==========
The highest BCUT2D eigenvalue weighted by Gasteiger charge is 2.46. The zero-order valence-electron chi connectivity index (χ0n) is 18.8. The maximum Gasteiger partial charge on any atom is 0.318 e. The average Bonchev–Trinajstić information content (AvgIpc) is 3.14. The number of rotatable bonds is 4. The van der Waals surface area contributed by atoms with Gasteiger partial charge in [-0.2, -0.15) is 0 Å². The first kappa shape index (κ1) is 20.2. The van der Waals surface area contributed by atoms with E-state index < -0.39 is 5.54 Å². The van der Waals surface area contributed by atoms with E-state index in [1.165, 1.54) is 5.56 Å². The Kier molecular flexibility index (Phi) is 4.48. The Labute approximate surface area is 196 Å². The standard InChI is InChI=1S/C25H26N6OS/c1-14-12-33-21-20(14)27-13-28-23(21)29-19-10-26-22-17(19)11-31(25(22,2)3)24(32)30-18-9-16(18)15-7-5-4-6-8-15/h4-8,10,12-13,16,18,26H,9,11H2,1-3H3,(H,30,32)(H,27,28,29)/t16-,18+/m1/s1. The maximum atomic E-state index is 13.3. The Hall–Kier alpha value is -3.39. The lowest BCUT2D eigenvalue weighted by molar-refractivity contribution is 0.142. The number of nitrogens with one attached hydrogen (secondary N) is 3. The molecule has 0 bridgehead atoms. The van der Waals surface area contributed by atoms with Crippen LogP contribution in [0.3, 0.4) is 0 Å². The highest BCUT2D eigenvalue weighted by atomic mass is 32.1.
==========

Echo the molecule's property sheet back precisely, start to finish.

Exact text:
The highest BCUT2D eigenvalue weighted by Gasteiger charge is 2.46. The zero-order valence-electron chi connectivity index (χ0n) is 18.8. The maximum Gasteiger partial charge on any atom is 0.318 e. The average Bonchev–Trinajstić information content (AvgIpc) is 3.14. The number of rotatable bonds is 4. The van der Waals surface area contributed by atoms with Gasteiger partial charge in [-0.2, -0.15) is 0 Å². The first kappa shape index (κ1) is 20.2. The van der Waals surface area contributed by atoms with E-state index < -0.39 is 5.54 Å². The van der Waals surface area contributed by atoms with E-state index in [1.165, 1.54) is 5.56 Å². The Kier molecular flexibility index (Phi) is 4.48. The Labute approximate surface area is 196 Å². The standard InChI is InChI=1S/C25H26N6OS/c1-14-12-33-21-20(14)27-13-28-23(21)29-19-10-26-22-17(19)11-31(25(22,2)3)24(32)30-18-9-16(18)15-7-5-4-6-8-15/h4-8,10,12-13,16,18,26H,9,11H2,1-3H3,(H,30,32)(H,27,28,29)/t16-,18+/m1/s1. The maximum atomic E-state index is 13.3. The Hall–Kier alpha value is -3.39. The lowest BCUT2D eigenvalue weighted by molar-refractivity contribution is 0.142. The number of nitrogens with one attached hydrogen (secondary N) is 3. The molecule has 0 bridgehead atoms. The van der Waals surface area contributed by atoms with Crippen LogP contribution in [0.3, 0.4) is 0 Å². The highest BCUT2D eigenvalue weighted by atomic mass is 32.1.